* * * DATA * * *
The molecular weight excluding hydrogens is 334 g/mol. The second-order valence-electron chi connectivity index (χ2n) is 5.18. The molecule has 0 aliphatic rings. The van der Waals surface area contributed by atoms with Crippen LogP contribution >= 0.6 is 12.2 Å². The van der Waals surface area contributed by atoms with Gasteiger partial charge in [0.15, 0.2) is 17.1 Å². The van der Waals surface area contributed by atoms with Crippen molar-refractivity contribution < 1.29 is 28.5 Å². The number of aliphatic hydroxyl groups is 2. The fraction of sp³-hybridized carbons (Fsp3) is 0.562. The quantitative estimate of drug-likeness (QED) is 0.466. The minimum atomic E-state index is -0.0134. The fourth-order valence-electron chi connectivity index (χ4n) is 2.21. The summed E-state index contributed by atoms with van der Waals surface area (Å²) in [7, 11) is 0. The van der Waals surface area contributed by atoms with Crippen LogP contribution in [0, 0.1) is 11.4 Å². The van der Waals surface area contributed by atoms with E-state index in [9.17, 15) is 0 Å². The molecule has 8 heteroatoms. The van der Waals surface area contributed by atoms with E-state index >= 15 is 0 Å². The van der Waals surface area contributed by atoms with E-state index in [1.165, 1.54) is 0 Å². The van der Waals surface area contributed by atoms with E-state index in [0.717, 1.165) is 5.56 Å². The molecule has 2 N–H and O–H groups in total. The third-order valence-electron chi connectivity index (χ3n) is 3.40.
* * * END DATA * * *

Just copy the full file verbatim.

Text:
The molecular weight excluding hydrogens is 334 g/mol. The second-order valence-electron chi connectivity index (χ2n) is 5.18. The molecule has 0 aliphatic rings. The van der Waals surface area contributed by atoms with Crippen LogP contribution >= 0.6 is 12.2 Å². The van der Waals surface area contributed by atoms with Gasteiger partial charge in [0.15, 0.2) is 17.1 Å². The van der Waals surface area contributed by atoms with Crippen molar-refractivity contribution < 1.29 is 28.5 Å². The number of aliphatic hydroxyl groups is 2. The fraction of sp³-hybridized carbons (Fsp3) is 0.562. The quantitative estimate of drug-likeness (QED) is 0.466. The minimum atomic E-state index is -0.0134. The fourth-order valence-electron chi connectivity index (χ4n) is 2.21. The summed E-state index contributed by atoms with van der Waals surface area (Å²) in [7, 11) is 0. The van der Waals surface area contributed by atoms with Crippen LogP contribution in [0, 0.1) is 11.4 Å². The van der Waals surface area contributed by atoms with E-state index in [9.17, 15) is 0 Å². The molecule has 8 heteroatoms. The van der Waals surface area contributed by atoms with E-state index >= 15 is 0 Å². The van der Waals surface area contributed by atoms with E-state index in [1.165, 1.54) is 0 Å². The van der Waals surface area contributed by atoms with E-state index in [0.717, 1.165) is 5.56 Å². The molecule has 2 N–H and O–H groups in total. The third-order valence-electron chi connectivity index (χ3n) is 3.40.